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Self Harm

It can be very distressing for a parent or carer to see a child who has self harmed. But sadly this behaviour is increasing. According to Young Minds 24% of 17 year olds admitted that they had self harmed at some point in their lives and 7% of these declared suicidal intent. These stats are from 2019 and we know that they have increased alongside an increase in mental health conditions.


Self harm can be a symptom of high anxiety, low self esteem, a way of trying to retain some control or a way of punishing yourself. For some it is a cry for help.



At Stable and Wild we use our approach to support young people who self harm.


How can animal and nature assisted interventions help young people who are demonstrating this level of distress?


Firstly, animals don’t judge or ask questions and that immediately helps to put a young person at ease. They know that they won’t be questioned or reprimanded for their actions by an animal and in fact contact with an animal can often bring about a lot of comfort through the unconditional support, acceptance and companionship that being with an animal offers.


We can see in the photo how this young person is holding Winter the rabbit and how stroking Winter can offer a calming and sensory reassurance which helps a young person to relax and feel calm.


This experience can in turn help to relieve stress and manage anxiety which can sometimes be catalysts for self harming behaviour.


In our Stable and Wild community we care for the other species around us to create a sense of purpose and responsibility that can take the focus away from self harm and build a sense of self worth and accomplishment.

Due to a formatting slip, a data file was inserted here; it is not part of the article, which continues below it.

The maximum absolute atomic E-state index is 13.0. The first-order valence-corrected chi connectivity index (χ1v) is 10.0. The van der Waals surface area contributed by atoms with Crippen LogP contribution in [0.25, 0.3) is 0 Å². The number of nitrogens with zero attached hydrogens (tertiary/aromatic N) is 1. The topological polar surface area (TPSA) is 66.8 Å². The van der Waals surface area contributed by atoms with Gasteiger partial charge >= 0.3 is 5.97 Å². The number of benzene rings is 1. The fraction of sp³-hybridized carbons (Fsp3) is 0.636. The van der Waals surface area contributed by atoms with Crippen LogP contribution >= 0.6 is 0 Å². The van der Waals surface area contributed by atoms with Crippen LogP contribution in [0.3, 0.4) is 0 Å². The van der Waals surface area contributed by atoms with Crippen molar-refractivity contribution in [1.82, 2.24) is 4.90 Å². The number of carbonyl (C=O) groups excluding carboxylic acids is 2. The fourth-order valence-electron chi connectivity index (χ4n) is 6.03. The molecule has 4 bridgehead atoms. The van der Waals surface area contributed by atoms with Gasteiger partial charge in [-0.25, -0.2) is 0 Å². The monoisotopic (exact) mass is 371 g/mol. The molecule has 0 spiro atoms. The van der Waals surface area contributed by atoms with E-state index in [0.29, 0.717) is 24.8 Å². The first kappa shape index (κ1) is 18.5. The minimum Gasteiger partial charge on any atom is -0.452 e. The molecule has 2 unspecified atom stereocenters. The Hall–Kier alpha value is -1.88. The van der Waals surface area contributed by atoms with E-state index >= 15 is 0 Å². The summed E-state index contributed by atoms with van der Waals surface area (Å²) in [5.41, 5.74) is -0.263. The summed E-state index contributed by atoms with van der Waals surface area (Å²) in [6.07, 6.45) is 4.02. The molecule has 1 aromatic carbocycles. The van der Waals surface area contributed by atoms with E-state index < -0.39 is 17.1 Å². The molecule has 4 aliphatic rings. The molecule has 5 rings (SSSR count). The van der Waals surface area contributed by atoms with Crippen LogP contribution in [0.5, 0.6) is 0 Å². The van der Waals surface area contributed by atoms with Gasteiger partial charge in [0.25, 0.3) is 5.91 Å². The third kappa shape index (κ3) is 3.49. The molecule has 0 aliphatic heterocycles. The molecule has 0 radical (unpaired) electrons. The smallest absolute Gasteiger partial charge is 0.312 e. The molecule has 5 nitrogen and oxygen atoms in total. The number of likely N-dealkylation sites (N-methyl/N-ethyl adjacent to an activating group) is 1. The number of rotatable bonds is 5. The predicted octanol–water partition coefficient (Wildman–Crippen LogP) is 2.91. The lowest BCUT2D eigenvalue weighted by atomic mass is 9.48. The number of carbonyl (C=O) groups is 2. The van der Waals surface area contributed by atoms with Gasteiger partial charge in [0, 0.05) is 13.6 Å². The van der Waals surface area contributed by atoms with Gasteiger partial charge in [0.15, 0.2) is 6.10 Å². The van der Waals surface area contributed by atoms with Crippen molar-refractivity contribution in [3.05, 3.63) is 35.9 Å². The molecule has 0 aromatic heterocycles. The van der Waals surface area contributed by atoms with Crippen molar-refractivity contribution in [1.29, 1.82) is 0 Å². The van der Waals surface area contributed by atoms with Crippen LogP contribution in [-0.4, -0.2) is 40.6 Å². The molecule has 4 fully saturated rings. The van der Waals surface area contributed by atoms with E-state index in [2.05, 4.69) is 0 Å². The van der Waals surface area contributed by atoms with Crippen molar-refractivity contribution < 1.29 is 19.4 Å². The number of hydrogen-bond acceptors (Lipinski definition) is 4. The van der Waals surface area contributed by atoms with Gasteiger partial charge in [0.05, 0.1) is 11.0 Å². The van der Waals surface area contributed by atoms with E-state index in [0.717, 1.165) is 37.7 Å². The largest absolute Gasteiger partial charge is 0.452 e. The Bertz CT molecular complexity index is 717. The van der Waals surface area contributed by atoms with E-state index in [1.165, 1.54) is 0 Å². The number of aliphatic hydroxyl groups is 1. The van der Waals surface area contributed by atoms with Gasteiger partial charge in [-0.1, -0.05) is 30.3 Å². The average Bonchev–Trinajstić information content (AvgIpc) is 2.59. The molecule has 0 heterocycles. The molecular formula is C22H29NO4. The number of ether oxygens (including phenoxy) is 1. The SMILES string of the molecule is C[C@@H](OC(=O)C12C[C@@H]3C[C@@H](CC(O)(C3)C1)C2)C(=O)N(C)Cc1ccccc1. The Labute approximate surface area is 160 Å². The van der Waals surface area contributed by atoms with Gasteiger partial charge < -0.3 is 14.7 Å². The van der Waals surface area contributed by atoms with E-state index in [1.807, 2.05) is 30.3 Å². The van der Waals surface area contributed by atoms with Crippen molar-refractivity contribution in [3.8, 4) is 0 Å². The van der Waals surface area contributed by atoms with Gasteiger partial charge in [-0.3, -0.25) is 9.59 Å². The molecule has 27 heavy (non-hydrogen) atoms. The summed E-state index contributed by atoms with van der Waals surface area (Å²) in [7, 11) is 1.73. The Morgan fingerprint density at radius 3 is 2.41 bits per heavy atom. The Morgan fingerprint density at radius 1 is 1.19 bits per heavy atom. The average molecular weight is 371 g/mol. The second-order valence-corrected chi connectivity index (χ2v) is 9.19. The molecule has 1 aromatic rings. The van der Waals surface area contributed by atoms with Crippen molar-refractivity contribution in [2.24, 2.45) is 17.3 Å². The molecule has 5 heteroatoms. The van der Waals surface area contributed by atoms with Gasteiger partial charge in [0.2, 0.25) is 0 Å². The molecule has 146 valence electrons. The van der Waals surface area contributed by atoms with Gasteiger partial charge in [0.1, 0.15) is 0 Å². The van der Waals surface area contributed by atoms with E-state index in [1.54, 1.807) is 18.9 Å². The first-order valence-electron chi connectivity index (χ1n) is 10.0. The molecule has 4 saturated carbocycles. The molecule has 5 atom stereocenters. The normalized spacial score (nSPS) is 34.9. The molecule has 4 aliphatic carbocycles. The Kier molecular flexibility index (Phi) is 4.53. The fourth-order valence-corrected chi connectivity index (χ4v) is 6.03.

Socially interacting with others can build a trusting and supportive environment where a young person feels more at ease sharing their thoughts and feelings with trusted adults. This can help to identify the root of their fears and anxiety, which enable the skilled coach to work with the young person on strategies that may help them to cope more effectively.


Most of all, animals and nature can help to work through those situations that are creating emotional distress and develop alternative healthy coping strategies to reduce and eliminate the need to self harm.


If you are concerned about a child or member of your family then there are a number of agencies you can contact to get immediate support, such as Harmless who support people who self harm or their friends and family and The Mix who offer a text chat service for anyone who is under 25. Young Minds also have a self harm page on their website with lots of information and other organisations to contact.


If you would like to know more about how we can support children who are self harming then please do get in touch.

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